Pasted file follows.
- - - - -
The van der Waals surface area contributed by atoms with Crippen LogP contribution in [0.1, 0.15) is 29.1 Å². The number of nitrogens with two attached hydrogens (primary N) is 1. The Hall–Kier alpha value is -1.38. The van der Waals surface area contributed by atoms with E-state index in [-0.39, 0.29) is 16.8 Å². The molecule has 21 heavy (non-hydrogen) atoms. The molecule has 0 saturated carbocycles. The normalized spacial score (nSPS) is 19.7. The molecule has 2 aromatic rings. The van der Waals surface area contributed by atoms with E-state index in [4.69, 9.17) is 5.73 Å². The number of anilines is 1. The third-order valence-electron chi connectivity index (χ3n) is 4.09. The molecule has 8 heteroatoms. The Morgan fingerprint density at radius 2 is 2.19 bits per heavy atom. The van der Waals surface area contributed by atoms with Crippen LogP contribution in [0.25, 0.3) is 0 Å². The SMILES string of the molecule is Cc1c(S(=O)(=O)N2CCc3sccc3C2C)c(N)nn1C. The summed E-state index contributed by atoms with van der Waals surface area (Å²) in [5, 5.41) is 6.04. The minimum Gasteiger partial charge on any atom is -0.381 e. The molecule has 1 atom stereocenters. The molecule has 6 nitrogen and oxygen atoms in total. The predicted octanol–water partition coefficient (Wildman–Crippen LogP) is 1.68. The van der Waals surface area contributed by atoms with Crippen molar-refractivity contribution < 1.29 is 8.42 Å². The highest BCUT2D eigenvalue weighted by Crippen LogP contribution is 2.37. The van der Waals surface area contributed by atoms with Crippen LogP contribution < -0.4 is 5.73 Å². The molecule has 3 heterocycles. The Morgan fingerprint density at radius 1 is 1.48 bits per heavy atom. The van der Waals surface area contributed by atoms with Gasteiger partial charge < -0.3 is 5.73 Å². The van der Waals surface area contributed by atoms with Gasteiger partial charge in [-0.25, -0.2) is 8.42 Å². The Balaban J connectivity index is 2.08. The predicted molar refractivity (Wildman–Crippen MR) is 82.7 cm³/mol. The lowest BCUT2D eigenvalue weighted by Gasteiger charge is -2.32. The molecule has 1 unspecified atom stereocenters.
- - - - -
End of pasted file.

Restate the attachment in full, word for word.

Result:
The van der Waals surface area contributed by atoms with Crippen LogP contribution in [0.1, 0.15) is 29.1 Å². The number of nitrogens with two attached hydrogens (primary N) is 1. The Hall–Kier alpha value is -1.38. The van der Waals surface area contributed by atoms with E-state index in [-0.39, 0.29) is 16.8 Å². The molecule has 21 heavy (non-hydrogen) atoms. The molecule has 0 saturated carbocycles. The normalized spacial score (nSPS) is 19.7. The molecule has 2 aromatic rings. The van der Waals surface area contributed by atoms with E-state index in [4.69, 9.17) is 5.73 Å². The number of anilines is 1. The third-order valence-electron chi connectivity index (χ3n) is 4.09. The molecule has 8 heteroatoms. The Morgan fingerprint density at radius 2 is 2.19 bits per heavy atom. The van der Waals surface area contributed by atoms with Crippen LogP contribution in [0.25, 0.3) is 0 Å². The SMILES string of the molecule is Cc1c(S(=O)(=O)N2CCc3sccc3C2C)c(N)nn1C. The summed E-state index contributed by atoms with van der Waals surface area (Å²) in [5, 5.41) is 6.04. The minimum Gasteiger partial charge on any atom is -0.381 e. The molecule has 1 atom stereocenters. The molecule has 6 nitrogen and oxygen atoms in total. The predicted octanol–water partition coefficient (Wildman–Crippen LogP) is 1.68. The van der Waals surface area contributed by atoms with Crippen molar-refractivity contribution < 1.29 is 8.42 Å². The highest BCUT2D eigenvalue weighted by Crippen LogP contribution is 2.37. The van der Waals surface area contributed by atoms with Crippen LogP contribution < -0.4 is 5.73 Å². The molecule has 3 heterocycles. The Morgan fingerprint density at radius 1 is 1.48 bits per heavy atom. The van der Waals surface area contributed by atoms with Gasteiger partial charge < -0.3 is 5.73 Å². The van der Waals surface area contributed by atoms with Gasteiger partial charge in [-0.25, -0.2) is 8.42 Å². The Balaban J connectivity index is 2.08. The predicted molar refractivity (Wildman–Crippen MR) is 82.7 cm³/mol. The lowest BCUT2D eigenvalue weighted by Gasteiger charge is -2.32. The molecule has 1 unspecified atom stereocenters.